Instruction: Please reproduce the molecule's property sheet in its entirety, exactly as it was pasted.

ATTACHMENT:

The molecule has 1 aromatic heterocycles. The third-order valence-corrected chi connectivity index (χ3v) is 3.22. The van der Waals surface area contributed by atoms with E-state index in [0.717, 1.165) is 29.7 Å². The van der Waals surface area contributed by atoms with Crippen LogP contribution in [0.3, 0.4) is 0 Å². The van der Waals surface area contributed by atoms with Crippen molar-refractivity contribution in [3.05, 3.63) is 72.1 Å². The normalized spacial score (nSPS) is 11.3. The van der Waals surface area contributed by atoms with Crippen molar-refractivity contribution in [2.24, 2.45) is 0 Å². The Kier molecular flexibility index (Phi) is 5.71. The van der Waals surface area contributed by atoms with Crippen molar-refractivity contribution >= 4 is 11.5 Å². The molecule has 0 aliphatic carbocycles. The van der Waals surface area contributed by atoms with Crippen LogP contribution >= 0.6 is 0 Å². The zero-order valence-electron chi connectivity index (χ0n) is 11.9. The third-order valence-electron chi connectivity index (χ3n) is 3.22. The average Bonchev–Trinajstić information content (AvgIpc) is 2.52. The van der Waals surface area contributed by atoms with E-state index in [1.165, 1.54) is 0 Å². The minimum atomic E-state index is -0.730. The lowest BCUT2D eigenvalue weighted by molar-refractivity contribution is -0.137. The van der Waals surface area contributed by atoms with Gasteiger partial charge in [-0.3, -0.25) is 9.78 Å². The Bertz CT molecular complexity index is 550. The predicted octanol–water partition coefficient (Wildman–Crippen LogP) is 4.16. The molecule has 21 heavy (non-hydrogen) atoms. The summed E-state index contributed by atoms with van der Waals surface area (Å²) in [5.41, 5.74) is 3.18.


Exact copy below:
The molecule has 1 aromatic heterocycles. The third-order valence-corrected chi connectivity index (χ3v) is 3.22. The van der Waals surface area contributed by atoms with E-state index in [0.717, 1.165) is 29.7 Å². The van der Waals surface area contributed by atoms with Crippen LogP contribution in [0.3, 0.4) is 0 Å². The van der Waals surface area contributed by atoms with Crippen molar-refractivity contribution in [3.05, 3.63) is 72.1 Å². The normalized spacial score (nSPS) is 11.3. The van der Waals surface area contributed by atoms with Crippen molar-refractivity contribution in [2.24, 2.45) is 0 Å². The Kier molecular flexibility index (Phi) is 5.71. The van der Waals surface area contributed by atoms with Crippen molar-refractivity contribution >= 4 is 11.5 Å². The molecule has 0 aliphatic carbocycles. The van der Waals surface area contributed by atoms with Crippen LogP contribution >= 0.6 is 0 Å². The zero-order valence-electron chi connectivity index (χ0n) is 11.9. The third-order valence-electron chi connectivity index (χ3n) is 3.22. The average Bonchev–Trinajstić information content (AvgIpc) is 2.52. The van der Waals surface area contributed by atoms with E-state index in [1.165, 1.54) is 0 Å². The minimum atomic E-state index is -0.730. The lowest BCUT2D eigenvalue weighted by molar-refractivity contribution is -0.137. The van der Waals surface area contributed by atoms with Gasteiger partial charge in [-0.3, -0.25) is 9.78 Å². The Bertz CT molecular complexity index is 550. The predicted octanol–water partition coefficient (Wildman–Crippen LogP) is 4.16. The molecule has 21 heavy (non-hydrogen) atoms. The summed E-state index contributed by atoms with van der Waals surface area (Å²) in [5.41, 5.74) is 3.18.